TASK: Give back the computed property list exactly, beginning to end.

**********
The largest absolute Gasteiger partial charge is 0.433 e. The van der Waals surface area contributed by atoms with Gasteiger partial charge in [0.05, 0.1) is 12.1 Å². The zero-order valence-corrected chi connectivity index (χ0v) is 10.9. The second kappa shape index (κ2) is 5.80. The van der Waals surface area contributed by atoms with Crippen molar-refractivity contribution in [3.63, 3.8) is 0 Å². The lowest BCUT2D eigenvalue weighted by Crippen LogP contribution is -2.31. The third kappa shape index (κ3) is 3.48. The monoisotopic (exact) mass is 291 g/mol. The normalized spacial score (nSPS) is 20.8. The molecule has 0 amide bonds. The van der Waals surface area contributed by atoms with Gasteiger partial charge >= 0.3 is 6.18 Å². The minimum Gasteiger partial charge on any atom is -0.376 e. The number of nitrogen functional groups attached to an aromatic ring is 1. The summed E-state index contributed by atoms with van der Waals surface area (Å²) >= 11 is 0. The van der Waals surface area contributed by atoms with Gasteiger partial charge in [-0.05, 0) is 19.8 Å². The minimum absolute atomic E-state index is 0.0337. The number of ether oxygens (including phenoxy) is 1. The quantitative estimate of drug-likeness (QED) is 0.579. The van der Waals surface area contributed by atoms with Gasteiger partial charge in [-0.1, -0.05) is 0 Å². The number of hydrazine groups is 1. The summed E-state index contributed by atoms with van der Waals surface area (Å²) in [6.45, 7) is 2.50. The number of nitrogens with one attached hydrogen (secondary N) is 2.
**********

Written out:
The largest absolute Gasteiger partial charge is 0.433 e. The van der Waals surface area contributed by atoms with Gasteiger partial charge in [0.05, 0.1) is 12.1 Å². The zero-order valence-corrected chi connectivity index (χ0v) is 10.9. The second kappa shape index (κ2) is 5.80. The van der Waals surface area contributed by atoms with Crippen molar-refractivity contribution in [3.63, 3.8) is 0 Å². The lowest BCUT2D eigenvalue weighted by Crippen LogP contribution is -2.31. The third kappa shape index (κ3) is 3.48. The monoisotopic (exact) mass is 291 g/mol. The normalized spacial score (nSPS) is 20.8. The molecule has 0 amide bonds. The van der Waals surface area contributed by atoms with Gasteiger partial charge >= 0.3 is 6.18 Å². The minimum Gasteiger partial charge on any atom is -0.376 e. The number of nitrogen functional groups attached to an aromatic ring is 1. The summed E-state index contributed by atoms with van der Waals surface area (Å²) >= 11 is 0. The van der Waals surface area contributed by atoms with Gasteiger partial charge in [-0.05, 0) is 19.8 Å². The minimum absolute atomic E-state index is 0.0337. The number of ether oxygens (including phenoxy) is 1. The quantitative estimate of drug-likeness (QED) is 0.579. The van der Waals surface area contributed by atoms with Gasteiger partial charge in [-0.1, -0.05) is 0 Å². The number of hydrazine groups is 1. The summed E-state index contributed by atoms with van der Waals surface area (Å²) in [6.45, 7) is 2.50. The number of nitrogens with one attached hydrogen (secondary N) is 2.